YESTERDAY, a friend of mine sent me a link that she thought would amuse me. On the contrary, it incensed me. Some organisation called the International News Safety Institute had penned an article titled “Elections in Africa’s Great Lakes – a safety guide for visiting journalists” written by Yoletta Nyanga .
This so-called expert’s take on things amazed me. About safety and security, she says that “although not immediately visible to the eye of the unaccustomed, tension is present throughout the region.
Take care who you talk to, who you invite to your hotel. Pre-election violence has created a climate of fear. Public denunciations are well known and widespread in Rwanda.”
She continues with her falsehoods.
She tells journalists to not “walk after 6pm at night in Kigali. There is an “unofficial” curfew in place. Rwandans avoid being out after 6pm. If you have to travel, arrange transport and always inform your office.”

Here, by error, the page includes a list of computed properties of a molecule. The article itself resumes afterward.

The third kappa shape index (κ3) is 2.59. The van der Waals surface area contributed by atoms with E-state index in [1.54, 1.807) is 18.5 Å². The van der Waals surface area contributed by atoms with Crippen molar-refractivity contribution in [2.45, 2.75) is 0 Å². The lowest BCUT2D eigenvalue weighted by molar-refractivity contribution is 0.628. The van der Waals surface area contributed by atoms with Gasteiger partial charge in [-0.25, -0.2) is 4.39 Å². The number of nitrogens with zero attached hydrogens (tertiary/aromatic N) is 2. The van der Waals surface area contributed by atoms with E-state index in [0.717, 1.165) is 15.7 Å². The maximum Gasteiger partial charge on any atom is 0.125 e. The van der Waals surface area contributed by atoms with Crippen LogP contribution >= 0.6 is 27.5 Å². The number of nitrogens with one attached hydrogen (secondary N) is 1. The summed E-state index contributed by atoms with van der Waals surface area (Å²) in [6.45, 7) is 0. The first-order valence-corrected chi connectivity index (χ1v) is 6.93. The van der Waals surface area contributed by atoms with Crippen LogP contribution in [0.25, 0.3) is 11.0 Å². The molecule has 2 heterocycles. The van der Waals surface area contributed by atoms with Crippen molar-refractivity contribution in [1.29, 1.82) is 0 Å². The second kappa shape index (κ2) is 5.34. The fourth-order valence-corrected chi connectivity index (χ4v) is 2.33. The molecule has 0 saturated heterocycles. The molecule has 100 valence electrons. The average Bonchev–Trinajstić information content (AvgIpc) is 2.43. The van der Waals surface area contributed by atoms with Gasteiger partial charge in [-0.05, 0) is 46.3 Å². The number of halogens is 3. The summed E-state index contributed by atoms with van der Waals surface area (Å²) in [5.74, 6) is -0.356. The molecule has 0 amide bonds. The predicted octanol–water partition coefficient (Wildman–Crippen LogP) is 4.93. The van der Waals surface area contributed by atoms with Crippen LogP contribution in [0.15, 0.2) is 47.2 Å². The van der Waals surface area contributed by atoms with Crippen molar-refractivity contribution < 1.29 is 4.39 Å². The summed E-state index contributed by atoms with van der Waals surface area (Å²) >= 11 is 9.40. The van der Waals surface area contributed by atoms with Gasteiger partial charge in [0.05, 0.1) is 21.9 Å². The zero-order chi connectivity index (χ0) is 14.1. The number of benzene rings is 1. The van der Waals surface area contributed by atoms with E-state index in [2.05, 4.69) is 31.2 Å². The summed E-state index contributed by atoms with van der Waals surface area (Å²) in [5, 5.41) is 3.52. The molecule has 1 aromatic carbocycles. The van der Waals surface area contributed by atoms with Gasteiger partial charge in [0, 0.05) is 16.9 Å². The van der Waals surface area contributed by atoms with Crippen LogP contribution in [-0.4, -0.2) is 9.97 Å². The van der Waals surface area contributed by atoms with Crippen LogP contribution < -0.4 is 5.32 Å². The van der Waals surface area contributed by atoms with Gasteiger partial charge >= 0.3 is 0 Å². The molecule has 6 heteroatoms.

“Levels of common crime remain relatively low in Rwanda. There has, however, been an increase in reports of bag snatching and mugging incidents targeting expatriates and tourists” she says.
With lies like these being spread around, no wonder foreign journalists have certain biases. I won’t even begin to counter this ‘advice’ because it would be ridiculous.
However, I will say that very few foreign journalists actually heed this advice because, just the other day, I was at a nightspot with an American journalist and he didn’t seem to have any worry about his safety.
I urge the International News Safety Institute to stop spreading falsehoods. I believe that its rumor mongering is not helping journalism in any way. In fact, its my opinion that it is detrimental to the noble art.